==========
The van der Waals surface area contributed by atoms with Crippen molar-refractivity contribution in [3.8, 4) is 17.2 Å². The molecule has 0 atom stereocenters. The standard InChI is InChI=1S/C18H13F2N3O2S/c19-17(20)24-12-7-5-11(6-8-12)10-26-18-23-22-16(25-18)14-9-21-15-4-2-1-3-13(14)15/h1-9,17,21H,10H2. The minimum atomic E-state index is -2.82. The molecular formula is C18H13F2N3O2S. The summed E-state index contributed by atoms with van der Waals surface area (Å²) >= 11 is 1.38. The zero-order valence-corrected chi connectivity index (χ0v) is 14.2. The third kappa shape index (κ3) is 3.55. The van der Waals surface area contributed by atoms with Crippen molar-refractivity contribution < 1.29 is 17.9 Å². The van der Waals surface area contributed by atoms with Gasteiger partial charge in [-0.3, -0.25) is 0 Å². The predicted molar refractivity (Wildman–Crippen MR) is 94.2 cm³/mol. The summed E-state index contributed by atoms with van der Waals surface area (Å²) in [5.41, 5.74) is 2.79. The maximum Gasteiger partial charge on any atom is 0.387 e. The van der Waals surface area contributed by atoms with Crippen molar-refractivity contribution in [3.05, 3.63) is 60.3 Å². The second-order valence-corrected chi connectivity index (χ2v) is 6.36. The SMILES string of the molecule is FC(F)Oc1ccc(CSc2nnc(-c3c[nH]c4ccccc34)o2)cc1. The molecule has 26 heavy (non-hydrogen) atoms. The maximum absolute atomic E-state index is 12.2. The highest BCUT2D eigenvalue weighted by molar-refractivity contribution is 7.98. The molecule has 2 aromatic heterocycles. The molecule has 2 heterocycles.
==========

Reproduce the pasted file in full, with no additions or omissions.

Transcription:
The van der Waals surface area contributed by atoms with Crippen molar-refractivity contribution in [3.8, 4) is 17.2 Å². The molecule has 0 atom stereocenters. The standard InChI is InChI=1S/C18H13F2N3O2S/c19-17(20)24-12-7-5-11(6-8-12)10-26-18-23-22-16(25-18)14-9-21-15-4-2-1-3-13(14)15/h1-9,17,21H,10H2. The minimum atomic E-state index is -2.82. The molecular formula is C18H13F2N3O2S. The summed E-state index contributed by atoms with van der Waals surface area (Å²) >= 11 is 1.38. The zero-order valence-corrected chi connectivity index (χ0v) is 14.2. The third kappa shape index (κ3) is 3.55. The van der Waals surface area contributed by atoms with Crippen molar-refractivity contribution < 1.29 is 17.9 Å². The van der Waals surface area contributed by atoms with Gasteiger partial charge in [-0.3, -0.25) is 0 Å². The predicted molar refractivity (Wildman–Crippen MR) is 94.2 cm³/mol. The summed E-state index contributed by atoms with van der Waals surface area (Å²) in [5.41, 5.74) is 2.79. The maximum Gasteiger partial charge on any atom is 0.387 e. The van der Waals surface area contributed by atoms with Crippen molar-refractivity contribution in [3.05, 3.63) is 60.3 Å². The second-order valence-corrected chi connectivity index (χ2v) is 6.36. The SMILES string of the molecule is FC(F)Oc1ccc(CSc2nnc(-c3c[nH]c4ccccc34)o2)cc1. The molecule has 26 heavy (non-hydrogen) atoms. The maximum absolute atomic E-state index is 12.2. The highest BCUT2D eigenvalue weighted by molar-refractivity contribution is 7.98. The molecule has 2 aromatic heterocycles. The molecule has 2 heterocycles.